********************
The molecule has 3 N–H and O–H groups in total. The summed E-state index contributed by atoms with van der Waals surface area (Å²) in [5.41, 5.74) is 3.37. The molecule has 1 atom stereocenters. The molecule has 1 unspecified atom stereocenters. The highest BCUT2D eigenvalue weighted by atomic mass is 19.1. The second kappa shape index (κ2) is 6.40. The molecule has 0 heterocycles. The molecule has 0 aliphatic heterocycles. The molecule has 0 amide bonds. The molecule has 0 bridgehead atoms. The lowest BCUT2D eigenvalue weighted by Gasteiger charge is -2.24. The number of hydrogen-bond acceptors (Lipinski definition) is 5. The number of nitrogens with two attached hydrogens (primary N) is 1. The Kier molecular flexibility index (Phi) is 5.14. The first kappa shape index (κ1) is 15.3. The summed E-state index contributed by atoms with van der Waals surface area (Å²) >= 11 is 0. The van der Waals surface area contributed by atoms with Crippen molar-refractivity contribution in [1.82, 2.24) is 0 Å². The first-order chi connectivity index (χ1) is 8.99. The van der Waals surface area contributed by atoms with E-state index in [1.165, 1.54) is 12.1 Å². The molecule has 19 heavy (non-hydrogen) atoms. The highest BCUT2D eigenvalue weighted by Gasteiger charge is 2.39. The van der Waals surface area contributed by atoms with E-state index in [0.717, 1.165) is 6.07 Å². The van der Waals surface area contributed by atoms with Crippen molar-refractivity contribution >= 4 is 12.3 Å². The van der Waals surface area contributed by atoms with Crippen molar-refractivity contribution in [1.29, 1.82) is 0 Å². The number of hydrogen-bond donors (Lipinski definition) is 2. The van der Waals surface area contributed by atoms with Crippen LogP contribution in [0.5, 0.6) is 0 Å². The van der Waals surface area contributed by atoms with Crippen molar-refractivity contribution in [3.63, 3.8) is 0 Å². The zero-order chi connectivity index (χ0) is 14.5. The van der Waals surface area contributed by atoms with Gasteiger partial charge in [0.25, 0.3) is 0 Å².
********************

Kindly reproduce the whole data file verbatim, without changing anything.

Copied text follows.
The molecule has 3 N–H and O–H groups in total. The summed E-state index contributed by atoms with van der Waals surface area (Å²) in [5.41, 5.74) is 3.37. The molecule has 1 atom stereocenters. The molecule has 1 unspecified atom stereocenters. The highest BCUT2D eigenvalue weighted by atomic mass is 19.1. The second kappa shape index (κ2) is 6.40. The molecule has 0 heterocycles. The molecule has 0 aliphatic heterocycles. The molecule has 0 amide bonds. The molecule has 0 bridgehead atoms. The lowest BCUT2D eigenvalue weighted by Gasteiger charge is -2.24. The number of hydrogen-bond acceptors (Lipinski definition) is 5. The number of nitrogens with two attached hydrogens (primary N) is 1. The Kier molecular flexibility index (Phi) is 5.14. The first kappa shape index (κ1) is 15.3. The summed E-state index contributed by atoms with van der Waals surface area (Å²) >= 11 is 0. The van der Waals surface area contributed by atoms with Crippen molar-refractivity contribution in [1.82, 2.24) is 0 Å². The first-order chi connectivity index (χ1) is 8.99. The van der Waals surface area contributed by atoms with E-state index in [1.165, 1.54) is 12.1 Å². The molecule has 19 heavy (non-hydrogen) atoms. The highest BCUT2D eigenvalue weighted by Gasteiger charge is 2.39. The van der Waals surface area contributed by atoms with E-state index in [0.717, 1.165) is 6.07 Å². The van der Waals surface area contributed by atoms with Crippen molar-refractivity contribution >= 4 is 12.3 Å². The van der Waals surface area contributed by atoms with Crippen molar-refractivity contribution in [1.29, 1.82) is 0 Å². The number of hydrogen-bond donors (Lipinski definition) is 2. The van der Waals surface area contributed by atoms with Crippen LogP contribution in [0.5, 0.6) is 0 Å². The van der Waals surface area contributed by atoms with Crippen molar-refractivity contribution in [3.63, 3.8) is 0 Å². The zero-order chi connectivity index (χ0) is 14.5. The van der Waals surface area contributed by atoms with Gasteiger partial charge in [0.25, 0.3) is 0 Å².